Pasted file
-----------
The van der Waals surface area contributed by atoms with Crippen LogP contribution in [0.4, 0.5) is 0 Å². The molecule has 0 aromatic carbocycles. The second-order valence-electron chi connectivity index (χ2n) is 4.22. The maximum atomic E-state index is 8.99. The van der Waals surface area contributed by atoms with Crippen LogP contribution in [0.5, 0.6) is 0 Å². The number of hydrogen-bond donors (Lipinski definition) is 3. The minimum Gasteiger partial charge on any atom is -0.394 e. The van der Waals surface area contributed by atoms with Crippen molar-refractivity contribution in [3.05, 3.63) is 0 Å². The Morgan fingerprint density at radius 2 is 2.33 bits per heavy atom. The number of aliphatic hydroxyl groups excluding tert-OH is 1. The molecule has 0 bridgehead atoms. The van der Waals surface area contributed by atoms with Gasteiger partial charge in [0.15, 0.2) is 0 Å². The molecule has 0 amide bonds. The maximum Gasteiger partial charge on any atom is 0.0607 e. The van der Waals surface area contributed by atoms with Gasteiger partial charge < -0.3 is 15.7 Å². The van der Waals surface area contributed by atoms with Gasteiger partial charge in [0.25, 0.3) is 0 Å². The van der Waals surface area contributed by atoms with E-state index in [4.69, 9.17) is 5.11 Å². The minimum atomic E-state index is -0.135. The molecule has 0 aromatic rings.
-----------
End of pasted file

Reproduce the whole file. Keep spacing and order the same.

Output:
The van der Waals surface area contributed by atoms with Crippen LogP contribution in [0.4, 0.5) is 0 Å². The molecule has 0 aromatic carbocycles. The second-order valence-electron chi connectivity index (χ2n) is 4.22. The maximum atomic E-state index is 8.99. The van der Waals surface area contributed by atoms with Crippen LogP contribution in [0.5, 0.6) is 0 Å². The number of hydrogen-bond donors (Lipinski definition) is 3. The minimum Gasteiger partial charge on any atom is -0.394 e. The van der Waals surface area contributed by atoms with Crippen molar-refractivity contribution in [3.05, 3.63) is 0 Å². The Morgan fingerprint density at radius 2 is 2.33 bits per heavy atom. The number of aliphatic hydroxyl groups excluding tert-OH is 1. The molecule has 0 bridgehead atoms. The van der Waals surface area contributed by atoms with Gasteiger partial charge in [0.15, 0.2) is 0 Å². The molecule has 0 amide bonds. The maximum Gasteiger partial charge on any atom is 0.0607 e. The van der Waals surface area contributed by atoms with Gasteiger partial charge < -0.3 is 15.7 Å². The van der Waals surface area contributed by atoms with Gasteiger partial charge in [0.25, 0.3) is 0 Å². The van der Waals surface area contributed by atoms with E-state index in [4.69, 9.17) is 5.11 Å². The minimum atomic E-state index is -0.135. The molecule has 0 aromatic rings.